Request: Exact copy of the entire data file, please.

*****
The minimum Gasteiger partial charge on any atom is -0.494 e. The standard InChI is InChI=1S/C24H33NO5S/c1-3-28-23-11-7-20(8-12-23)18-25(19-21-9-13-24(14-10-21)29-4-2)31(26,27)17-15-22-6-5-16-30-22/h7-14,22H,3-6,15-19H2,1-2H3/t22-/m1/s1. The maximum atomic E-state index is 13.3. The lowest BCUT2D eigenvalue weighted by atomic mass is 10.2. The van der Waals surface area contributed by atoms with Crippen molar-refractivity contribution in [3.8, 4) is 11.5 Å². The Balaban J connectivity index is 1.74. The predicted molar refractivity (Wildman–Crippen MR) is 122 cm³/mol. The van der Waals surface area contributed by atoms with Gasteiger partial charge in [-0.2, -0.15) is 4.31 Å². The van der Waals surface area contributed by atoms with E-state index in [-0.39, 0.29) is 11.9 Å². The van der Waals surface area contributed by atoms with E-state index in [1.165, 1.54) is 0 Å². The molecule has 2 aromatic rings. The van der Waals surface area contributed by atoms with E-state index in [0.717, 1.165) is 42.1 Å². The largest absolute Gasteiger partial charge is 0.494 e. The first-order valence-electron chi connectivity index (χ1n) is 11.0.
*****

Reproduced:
The minimum Gasteiger partial charge on any atom is -0.494 e. The standard InChI is InChI=1S/C24H33NO5S/c1-3-28-23-11-7-20(8-12-23)18-25(19-21-9-13-24(14-10-21)29-4-2)31(26,27)17-15-22-6-5-16-30-22/h7-14,22H,3-6,15-19H2,1-2H3/t22-/m1/s1. The maximum atomic E-state index is 13.3. The lowest BCUT2D eigenvalue weighted by atomic mass is 10.2. The van der Waals surface area contributed by atoms with Crippen molar-refractivity contribution in [3.8, 4) is 11.5 Å². The Balaban J connectivity index is 1.74. The predicted molar refractivity (Wildman–Crippen MR) is 122 cm³/mol. The van der Waals surface area contributed by atoms with Gasteiger partial charge in [-0.2, -0.15) is 4.31 Å². The van der Waals surface area contributed by atoms with E-state index in [-0.39, 0.29) is 11.9 Å². The van der Waals surface area contributed by atoms with E-state index in [1.165, 1.54) is 0 Å². The molecule has 2 aromatic rings. The van der Waals surface area contributed by atoms with E-state index in [0.717, 1.165) is 42.1 Å². The largest absolute Gasteiger partial charge is 0.494 e. The first-order valence-electron chi connectivity index (χ1n) is 11.0.